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Old 12-29-2018, 02:28 PM   #1
Mini-Skoolie
 
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Get real with me about leaky windows

Y'all I've been popping out windows and scraping caulk and replacing with butyl tape and I finally got some of that Dynatron Seam Sealer from the auto parts store. STILL GOT A LEAKY WINDOW CORNER. (Bluebird tc2000, 1998 )

I've had the subfloor down for a few weeks as a test fit and to see how it would handle leaks- attached is a picture of a few minutes ago, I've pulled up the plywood and foam board (using mdf 4" "struts"). Also a picture of one of the leaky window corners.

Only had a couple tablespoons of water under the foamboard and it evaporated quick once I pulled the boards up, but it has just been sitting there being wet and the Rust-Oleum is a bit rusty there now so I can't just leave it like this.

Ok so I'm gonna get in there where I've cut the walls out and seam sealer in around the lip that the window sits on. Today I seam sealered the outer lower window edge, there had been silicon v there.When it rains I really can't see where the water comes in, it's an extremely slow leak. Usually the ribs aren't damp, there's just a tiny little drip along the underside lip of the chair rail.

Do I just have to live with this? How do I keep it from eating the metal floor? I've really want to get the floor and and put the walls up and move on with my life.
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Old 12-29-2018, 04:18 PM   #2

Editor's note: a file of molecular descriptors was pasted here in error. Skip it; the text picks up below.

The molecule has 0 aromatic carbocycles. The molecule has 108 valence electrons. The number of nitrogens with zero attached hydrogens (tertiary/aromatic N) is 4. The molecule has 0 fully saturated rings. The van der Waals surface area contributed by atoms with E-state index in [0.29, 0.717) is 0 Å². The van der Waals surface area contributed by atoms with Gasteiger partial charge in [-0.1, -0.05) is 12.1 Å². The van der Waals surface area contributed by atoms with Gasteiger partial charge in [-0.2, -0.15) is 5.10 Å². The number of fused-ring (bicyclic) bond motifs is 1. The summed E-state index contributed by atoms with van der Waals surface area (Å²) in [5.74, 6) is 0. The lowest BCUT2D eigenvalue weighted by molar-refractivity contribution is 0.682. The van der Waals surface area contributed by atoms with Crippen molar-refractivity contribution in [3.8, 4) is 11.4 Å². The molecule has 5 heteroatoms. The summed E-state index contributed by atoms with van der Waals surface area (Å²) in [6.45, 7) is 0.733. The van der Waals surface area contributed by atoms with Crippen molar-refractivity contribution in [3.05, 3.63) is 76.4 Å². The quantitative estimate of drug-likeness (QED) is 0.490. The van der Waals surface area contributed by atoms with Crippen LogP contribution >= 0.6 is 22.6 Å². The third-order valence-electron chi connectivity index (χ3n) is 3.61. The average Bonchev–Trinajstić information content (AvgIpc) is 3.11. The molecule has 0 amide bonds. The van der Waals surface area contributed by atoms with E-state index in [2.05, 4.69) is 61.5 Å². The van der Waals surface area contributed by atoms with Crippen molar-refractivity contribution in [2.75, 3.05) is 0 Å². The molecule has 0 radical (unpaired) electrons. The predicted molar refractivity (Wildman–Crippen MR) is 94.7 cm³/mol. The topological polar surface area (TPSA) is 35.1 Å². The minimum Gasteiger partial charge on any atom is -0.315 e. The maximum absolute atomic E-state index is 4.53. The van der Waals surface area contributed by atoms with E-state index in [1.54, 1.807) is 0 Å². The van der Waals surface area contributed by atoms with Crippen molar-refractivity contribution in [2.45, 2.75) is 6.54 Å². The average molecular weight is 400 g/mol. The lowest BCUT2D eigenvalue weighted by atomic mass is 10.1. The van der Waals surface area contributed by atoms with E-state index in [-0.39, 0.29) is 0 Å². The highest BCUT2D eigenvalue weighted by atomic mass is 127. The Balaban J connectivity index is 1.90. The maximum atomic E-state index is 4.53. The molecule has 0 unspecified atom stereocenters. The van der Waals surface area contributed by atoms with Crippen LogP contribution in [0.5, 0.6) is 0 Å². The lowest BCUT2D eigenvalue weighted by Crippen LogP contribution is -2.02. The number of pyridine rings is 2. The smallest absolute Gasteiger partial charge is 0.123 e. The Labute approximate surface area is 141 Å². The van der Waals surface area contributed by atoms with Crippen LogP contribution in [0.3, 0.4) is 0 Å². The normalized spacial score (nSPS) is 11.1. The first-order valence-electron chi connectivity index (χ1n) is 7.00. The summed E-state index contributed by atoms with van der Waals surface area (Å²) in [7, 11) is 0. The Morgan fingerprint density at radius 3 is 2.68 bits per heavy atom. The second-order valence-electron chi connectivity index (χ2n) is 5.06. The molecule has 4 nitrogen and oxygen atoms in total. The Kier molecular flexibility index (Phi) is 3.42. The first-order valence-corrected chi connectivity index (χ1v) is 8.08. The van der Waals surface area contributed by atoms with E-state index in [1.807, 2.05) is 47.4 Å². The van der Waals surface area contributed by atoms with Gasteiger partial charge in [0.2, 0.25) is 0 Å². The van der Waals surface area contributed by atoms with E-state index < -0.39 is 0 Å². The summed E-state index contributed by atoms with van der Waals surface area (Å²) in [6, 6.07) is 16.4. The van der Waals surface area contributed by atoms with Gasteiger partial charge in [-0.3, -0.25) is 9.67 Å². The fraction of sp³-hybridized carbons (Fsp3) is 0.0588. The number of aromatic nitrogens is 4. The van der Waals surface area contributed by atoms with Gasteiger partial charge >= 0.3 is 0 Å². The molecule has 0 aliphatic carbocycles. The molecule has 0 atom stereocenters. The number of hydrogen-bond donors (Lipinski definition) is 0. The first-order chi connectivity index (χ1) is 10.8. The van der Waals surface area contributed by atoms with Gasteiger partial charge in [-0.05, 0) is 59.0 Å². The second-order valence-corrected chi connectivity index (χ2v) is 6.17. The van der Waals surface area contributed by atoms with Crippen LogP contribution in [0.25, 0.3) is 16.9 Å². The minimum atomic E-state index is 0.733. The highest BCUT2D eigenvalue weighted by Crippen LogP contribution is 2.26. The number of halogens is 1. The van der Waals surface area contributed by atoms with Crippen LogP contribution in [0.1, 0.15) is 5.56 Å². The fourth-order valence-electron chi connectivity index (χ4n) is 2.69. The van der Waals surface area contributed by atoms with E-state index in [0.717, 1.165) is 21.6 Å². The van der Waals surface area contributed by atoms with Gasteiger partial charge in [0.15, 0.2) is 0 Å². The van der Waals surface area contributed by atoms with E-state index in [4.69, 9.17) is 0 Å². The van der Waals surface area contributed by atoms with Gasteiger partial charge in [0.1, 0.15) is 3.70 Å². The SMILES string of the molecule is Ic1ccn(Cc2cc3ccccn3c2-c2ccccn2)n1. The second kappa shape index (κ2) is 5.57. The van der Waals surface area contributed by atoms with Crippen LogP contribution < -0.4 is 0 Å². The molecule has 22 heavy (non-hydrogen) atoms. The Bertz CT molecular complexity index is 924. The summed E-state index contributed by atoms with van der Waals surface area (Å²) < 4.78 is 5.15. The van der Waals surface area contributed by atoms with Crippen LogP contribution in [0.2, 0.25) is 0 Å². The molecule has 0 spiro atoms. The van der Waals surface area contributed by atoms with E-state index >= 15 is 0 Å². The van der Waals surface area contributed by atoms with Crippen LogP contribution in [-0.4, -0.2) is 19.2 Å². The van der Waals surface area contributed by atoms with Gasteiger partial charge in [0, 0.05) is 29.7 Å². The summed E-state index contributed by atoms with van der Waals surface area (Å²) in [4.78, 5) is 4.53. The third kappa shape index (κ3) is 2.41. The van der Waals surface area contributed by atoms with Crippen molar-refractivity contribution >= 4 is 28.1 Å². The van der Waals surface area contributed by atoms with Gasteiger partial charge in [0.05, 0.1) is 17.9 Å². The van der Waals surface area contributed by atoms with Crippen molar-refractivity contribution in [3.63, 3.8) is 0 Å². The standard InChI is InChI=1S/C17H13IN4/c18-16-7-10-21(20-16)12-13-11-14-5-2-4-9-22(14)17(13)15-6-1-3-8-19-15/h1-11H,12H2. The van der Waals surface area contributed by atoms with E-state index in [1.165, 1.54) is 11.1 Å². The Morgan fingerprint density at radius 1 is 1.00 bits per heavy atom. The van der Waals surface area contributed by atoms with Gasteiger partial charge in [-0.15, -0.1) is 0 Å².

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hopefully you can get the window to stop leaking - if not, here's something - that was done many years ago for a brand of car that had a chronic rear window leak problem and resulting floor board rusting - the Morris Minor was manufactured from the late 40's to the early 50's - for a leaky rear window, the dealerships would lift the rear floor mat and drill holes in the floor so the water could drain away - as crude as it sounds, it worked - no more wet floor mats and the floor boards didn't rust out
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Old 12-29-2018, 08:27 PM   #3
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Quote:
Originally Posted by Sleddgracer View Post
hopefully you can get the window to stop leaking - if not, here's something - that was done many years ago for a brand of car that had a chronic rear window leak problem and resulting floor board rusting - the Morris Minor was manufactured from the late 40's to the early 50's - for a leaky rear window, the dealerships would lift the rear floor mat and drill holes in the floor so the water could drain away - as crude as it sounds, it worked - no more wet floor mats and the floor boards didn't rust out

GM did it in the cars of the 70s through the 80s... called it the drip-dry body.. and every darn door on every old GM from that era i bought had to be rebuilt... but no joke the bottoms of the 1/4 panel cavities and the doors had "weep holes" and it was expected water would be inside the car doors..



as for your bus window... be sure its the window leaking and not water running fown from up above and manifesting itself in the corner of the window and dripping on the floor... seams, rivets, and the like up top are all sources of possible water leaks..